How Scan and Pay is facilitating digital payments
Scan and Pay is a mobile-based digital payment facility that requires customers to scan the QR code and enter the transaction amount
Digital payment option ‘Scan and Pay’ has been around for two years now, but it has gathered momentum only in the last few months after the demonetisation of high-value currencies. With the growing push towards a less-cash economy, the evolution of this mode of payment has managed to carve a niche for itself in the cashless payments domain.
What is Scan and Pay?
It is a mobile-based payment facility that enables fund transfer by scanning a quick response (QR) code using an app which supports this feature. It can be used for making payments at merchant outlets, e-commerce websites and grocery stores, among others.
How does it work?
Customers simply need to scan the QR code and enter the transaction amount. The amount gets transferred directly from the bank account without the need of a swiping machine. It eliminates the need of entering the merchant’s ID or phone number to make payments.
For those using mobile banking apps for scan and pay, the app acts like a virtual debit card that can be used online or offline.
How did it evolve?
Around two years ago Visa introduced mVisa, a QR code-based payment facility for Visa cardholders only.
In November 2016, MasterCard launched an interoperable Masterpass QR which could be used with other networks. RBL Bank was the only bank to have integrated Masterpass QR in its app to facilitate face-to-face payments.
E-wallets like Paytm, Mobikwik and FreeCharge also enable transactions through QR code, but both the receiver and the sender of money needs to have these mobile wallet apps.
However, QR code-based acceptance systems in the country were largely closed until the launch of Bharat QR, a common QR code jointly developed by four major card payment companies—National Payments Corp. of India that runs RuPay cards, MasterCard, Visa and American Express—under instructions from the Reserve Bank of India (RBI) on 20 February.
It was a revolutionary step because of interoperability. The merchants could be identified by one QR code whether the payment is through MasterCard, Visa or RuPay. Bharat QR payments can also be made through account number with IFSC code, UPI (Unified Payments Interface) payment address or Aadhaar number.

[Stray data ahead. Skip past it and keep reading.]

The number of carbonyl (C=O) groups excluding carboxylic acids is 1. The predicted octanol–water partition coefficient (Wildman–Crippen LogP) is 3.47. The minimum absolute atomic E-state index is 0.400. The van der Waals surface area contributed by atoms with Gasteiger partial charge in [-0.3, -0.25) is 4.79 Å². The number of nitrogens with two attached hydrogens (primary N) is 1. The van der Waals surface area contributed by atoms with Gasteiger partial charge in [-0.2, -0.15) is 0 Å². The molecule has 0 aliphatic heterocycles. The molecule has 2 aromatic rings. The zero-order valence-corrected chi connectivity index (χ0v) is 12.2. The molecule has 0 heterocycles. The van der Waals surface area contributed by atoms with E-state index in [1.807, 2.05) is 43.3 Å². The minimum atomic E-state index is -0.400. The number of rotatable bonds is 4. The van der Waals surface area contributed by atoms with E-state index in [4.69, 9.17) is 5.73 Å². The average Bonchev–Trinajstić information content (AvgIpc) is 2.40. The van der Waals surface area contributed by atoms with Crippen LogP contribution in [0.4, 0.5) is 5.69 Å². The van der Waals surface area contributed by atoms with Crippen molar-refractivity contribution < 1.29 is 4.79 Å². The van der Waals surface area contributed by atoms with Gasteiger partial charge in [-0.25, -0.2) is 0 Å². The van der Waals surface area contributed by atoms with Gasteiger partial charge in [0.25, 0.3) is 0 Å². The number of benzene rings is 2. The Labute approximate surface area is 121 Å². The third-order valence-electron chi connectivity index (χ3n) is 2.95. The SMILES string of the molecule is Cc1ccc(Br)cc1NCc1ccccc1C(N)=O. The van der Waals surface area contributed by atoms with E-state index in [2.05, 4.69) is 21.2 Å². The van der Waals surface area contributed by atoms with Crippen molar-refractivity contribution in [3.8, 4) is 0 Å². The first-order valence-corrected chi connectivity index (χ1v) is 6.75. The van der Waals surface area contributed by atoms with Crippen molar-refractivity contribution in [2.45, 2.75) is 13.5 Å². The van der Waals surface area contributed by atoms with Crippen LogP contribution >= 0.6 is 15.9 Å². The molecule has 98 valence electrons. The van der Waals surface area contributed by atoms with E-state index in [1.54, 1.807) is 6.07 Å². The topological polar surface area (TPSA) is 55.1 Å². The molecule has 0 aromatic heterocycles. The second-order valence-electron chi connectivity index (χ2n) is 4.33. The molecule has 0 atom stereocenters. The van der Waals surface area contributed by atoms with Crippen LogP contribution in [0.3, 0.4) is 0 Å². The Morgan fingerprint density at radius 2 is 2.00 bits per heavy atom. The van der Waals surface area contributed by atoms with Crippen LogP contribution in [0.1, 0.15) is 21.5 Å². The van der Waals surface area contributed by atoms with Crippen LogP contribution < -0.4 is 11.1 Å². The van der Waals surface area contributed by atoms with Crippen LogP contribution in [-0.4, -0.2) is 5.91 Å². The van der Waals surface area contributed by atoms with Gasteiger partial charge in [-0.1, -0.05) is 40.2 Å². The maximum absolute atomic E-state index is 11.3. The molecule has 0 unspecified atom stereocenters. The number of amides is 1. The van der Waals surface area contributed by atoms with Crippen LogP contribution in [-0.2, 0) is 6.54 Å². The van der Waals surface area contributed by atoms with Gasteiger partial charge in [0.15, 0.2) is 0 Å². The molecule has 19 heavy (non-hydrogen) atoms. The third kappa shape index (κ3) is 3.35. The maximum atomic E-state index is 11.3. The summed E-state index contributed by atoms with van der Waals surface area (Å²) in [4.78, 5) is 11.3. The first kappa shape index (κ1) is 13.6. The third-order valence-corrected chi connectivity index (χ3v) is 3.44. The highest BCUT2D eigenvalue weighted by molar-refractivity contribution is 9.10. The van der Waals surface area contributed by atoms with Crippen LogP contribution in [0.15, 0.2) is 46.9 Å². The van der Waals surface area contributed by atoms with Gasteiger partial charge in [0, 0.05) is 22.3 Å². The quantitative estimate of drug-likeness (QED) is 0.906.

The launch of BHIM (Bharat Interface for Money) app on 30 December by Prime Minister Narendra Modi also supports the ‘scan and pay’ feature which has further boosted its adoption across the country.
How do you use it?
As a customer, to use BharatQR, code you need to have a smartphone and must download the BHIM app or a bank app that is compatible with BharatQR code.
While most banks have multiple apps, BharatQR code has been implemented only on select apps. For example, ICICI Bank has integrated BharatQR in its Pockets and iMobile apps. HDFC Bank has chosen its PayZapp app to add the BharatQr code feature. All other supported banks will also integrate BharatQR in at least one of their apps soon.
As a retailer or a shopkeeper, you can link the bank account with BHIM app or a bank app and generate a unique BharatQR Code (static QR or dynamic QR). In case of static QR, the QR code generated can be printed and stuck on the counter for use and in case of dynamic QR; a new QR code will be generated for every transaction. You as a customer will not have to enter the amount and can just scan and enter the PIN and the payment will go through.
In case of QR code-based transactions of e-wallets, the sender and receiver need to have an account. For example, if you are using Paytm and you want to send money to someone or pay for something, the receiver needs to have a Paytm account and a Paytm code (QR code) for the transaction to take place. A Paytm user cannot send money to a Mobikwik or FreeCharge user or any other wallet user.
Are card companies or e-wallet providers providing incentives to scale up adoption?
Yes, there are a plethora of offers or incentives on scan and pay transactions by both card companies and e-wallet providers.
For instance, for a specified period, Paytm customers were eligible for cash back once on five successful scan and pay/OTP (one-time password) transactions of Rs50 or more; the cashback varied from Rs5 to Rs50.
In an attempt to popularize the use of QR-based payments, IRCTC and Visa have introduced a special offer for customers using mVisa (Scan & Pay) option on the IRCTC payment page which entails a discount of up to Rs50 for payments made between 5 May and 4 September.
“There is still a lot to be done in education of both merchants and users when it comes to adoption of QR codes. Most of them don’t even know which app can be used to make payments by scanning,” said Dewang Neralla, chief executive officer, Atom Technologies Ltd, a payment service provider.
The need to create acceptance infrastructure across the country is essential and it can be only achieved if the banks also actively start promoting ‘scan and pay’ option of payments, added Neralla.
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